• Jag

    This is a Millward Browne Lansdowne poll, and remember at the height of the Mairia Cahill episode last year, and after weeks of intensive criticism from the Sunday Independent, Sinn Fein also polled with MBL at 26%, making it, back then, the biggest party in the South. Sinn Fein’s detractors looked to the Heavens and wondered what it would take to de-rail its ascent. SF then fell back dramatically in the next MBL poll in December, but for no apparent reason.

    Personally, I just don’t believe this poll is reflective of reality, the decline in Independents/Others to 24% from 33% is statistically significant. However. again MBL has been an outlier with the lowest and highest poll numbers for Independents/Others – other polling organisations have been fairly consistent at 27-30% since the third quarter of 2014.

    I think SF is, in reality, at around 20%, the only reason I can see for a bounce now is SF’s proximity to Syriza’s position in Greece which is hogging headlines. I just have difficulty with MBL polls though, and to me, they appear unusually volatile.

    Paddy Power thinks SF will have around 28 seats after 2016 (in a Dail which will have 10 less TDs overall), up from 14 at present but PP doesn’t think much of SF’s prospects for being in government in 2016 giving it just a 5/1 outside chance, and that is in context of coalition with FF.

    All of the polls seem to show some stabilisation in the government’s polling, but they’re still around 30-34%, which suggests, they’ll be toast in 2016. The betting remains that the next government will be a FG/FF/Others coalition.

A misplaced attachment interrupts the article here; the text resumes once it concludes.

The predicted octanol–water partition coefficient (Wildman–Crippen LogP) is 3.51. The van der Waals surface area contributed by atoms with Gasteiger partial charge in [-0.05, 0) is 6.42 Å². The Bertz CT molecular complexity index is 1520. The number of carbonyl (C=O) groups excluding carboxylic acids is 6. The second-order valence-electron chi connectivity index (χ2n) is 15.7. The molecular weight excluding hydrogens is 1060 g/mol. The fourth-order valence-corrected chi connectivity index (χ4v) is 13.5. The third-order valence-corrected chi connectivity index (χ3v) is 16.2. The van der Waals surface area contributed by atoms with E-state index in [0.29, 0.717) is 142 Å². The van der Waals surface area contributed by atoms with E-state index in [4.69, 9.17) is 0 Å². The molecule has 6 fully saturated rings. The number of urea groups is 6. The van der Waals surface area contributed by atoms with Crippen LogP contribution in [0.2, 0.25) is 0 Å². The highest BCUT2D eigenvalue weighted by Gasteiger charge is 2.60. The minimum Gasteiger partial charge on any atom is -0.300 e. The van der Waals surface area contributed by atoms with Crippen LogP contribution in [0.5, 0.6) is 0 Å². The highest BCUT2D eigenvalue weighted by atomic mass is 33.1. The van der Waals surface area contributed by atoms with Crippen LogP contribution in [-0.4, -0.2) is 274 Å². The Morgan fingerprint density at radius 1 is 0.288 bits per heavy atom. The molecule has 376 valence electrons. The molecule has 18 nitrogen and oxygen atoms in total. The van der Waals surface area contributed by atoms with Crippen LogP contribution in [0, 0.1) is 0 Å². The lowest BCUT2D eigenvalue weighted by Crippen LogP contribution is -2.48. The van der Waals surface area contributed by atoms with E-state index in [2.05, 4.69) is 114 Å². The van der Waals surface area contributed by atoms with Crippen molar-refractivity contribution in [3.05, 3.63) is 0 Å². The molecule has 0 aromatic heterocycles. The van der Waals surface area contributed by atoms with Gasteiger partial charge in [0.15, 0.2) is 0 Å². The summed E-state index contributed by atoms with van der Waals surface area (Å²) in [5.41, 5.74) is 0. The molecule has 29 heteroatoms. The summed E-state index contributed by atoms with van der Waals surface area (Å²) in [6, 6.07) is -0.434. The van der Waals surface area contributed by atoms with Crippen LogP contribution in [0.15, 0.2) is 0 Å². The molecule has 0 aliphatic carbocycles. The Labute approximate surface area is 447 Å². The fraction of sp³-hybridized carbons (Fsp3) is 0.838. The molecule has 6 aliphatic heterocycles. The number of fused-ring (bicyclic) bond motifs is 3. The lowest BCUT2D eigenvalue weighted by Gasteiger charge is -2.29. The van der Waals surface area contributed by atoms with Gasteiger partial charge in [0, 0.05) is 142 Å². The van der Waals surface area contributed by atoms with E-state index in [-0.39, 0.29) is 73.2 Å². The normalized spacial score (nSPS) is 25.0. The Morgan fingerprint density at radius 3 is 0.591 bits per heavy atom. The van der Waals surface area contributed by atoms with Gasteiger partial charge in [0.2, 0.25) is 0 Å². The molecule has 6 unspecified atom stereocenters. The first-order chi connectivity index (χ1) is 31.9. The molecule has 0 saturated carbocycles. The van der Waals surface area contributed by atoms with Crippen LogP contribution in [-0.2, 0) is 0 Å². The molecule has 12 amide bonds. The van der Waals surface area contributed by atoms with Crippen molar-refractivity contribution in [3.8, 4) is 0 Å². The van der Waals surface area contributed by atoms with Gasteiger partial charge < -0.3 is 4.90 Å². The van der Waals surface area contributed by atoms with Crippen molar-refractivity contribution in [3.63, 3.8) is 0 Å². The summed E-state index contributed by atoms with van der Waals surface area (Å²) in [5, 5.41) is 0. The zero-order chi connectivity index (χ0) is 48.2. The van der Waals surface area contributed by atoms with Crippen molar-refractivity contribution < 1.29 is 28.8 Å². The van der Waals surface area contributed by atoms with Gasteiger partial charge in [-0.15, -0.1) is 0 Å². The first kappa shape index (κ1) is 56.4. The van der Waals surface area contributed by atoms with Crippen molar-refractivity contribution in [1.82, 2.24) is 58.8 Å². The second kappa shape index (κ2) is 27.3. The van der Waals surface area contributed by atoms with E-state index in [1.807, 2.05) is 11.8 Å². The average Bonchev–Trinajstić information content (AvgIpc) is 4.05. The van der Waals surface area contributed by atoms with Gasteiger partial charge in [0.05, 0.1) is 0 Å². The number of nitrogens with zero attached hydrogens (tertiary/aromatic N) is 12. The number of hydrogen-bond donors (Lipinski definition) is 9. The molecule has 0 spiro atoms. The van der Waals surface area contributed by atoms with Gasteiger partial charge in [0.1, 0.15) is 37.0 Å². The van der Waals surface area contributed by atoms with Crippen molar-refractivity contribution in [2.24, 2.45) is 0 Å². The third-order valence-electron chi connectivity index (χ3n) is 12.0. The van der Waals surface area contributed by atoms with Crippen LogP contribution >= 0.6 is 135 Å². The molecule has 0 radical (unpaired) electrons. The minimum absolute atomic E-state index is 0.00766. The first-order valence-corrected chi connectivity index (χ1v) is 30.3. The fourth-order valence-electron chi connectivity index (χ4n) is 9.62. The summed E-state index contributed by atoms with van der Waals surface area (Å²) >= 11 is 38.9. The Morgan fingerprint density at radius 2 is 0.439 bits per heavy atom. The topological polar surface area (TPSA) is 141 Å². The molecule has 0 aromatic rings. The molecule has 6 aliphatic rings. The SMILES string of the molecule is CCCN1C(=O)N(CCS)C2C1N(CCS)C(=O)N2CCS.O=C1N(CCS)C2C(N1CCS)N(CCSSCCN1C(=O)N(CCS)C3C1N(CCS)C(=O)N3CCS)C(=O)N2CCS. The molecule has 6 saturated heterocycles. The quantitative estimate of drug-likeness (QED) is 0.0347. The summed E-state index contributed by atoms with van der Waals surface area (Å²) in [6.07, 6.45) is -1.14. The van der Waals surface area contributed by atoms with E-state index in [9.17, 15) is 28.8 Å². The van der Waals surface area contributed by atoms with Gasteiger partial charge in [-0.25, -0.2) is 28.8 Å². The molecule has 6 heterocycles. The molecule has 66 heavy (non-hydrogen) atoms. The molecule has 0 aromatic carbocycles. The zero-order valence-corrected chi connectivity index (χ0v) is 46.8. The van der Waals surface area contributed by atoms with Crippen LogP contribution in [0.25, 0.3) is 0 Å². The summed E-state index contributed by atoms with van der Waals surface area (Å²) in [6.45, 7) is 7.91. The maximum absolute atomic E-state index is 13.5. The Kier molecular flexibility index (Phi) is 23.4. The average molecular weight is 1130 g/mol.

• chrisjones2

    Yes…but SF seem to lie bettre and more often than most

  • chrisjones2

    Thats why it keeps stoking it on issues like flags and parades then? To keep the sheep scared

  • chrisjones2

    In office he was only hated by those within his party who aspired to replace him

  • Paddy Reilly

    No, he was hated by all those who saw the GFA as an act of treachery.

  • the keep

    Paddy spot on in the end Paisley proved what he was about in the end pity some of us had to wait so long to be proved right

  • Paddy Reilly

    For this, I do not blame him. My theory is that sometime during the peace negotiations when Paisley was proving particularly obdurate, the British Government produced a file with surveillance data from all the
    criminal acts he had been involved in over the decades, ranging from public order offences through criminal conspiracy to arms smuggling, with the number of years of the expected sentence crayoned in red, and made him an offer he could not refuse:-

    “So, how would you like to be 1st Minister?”

  • Catcher in the Rye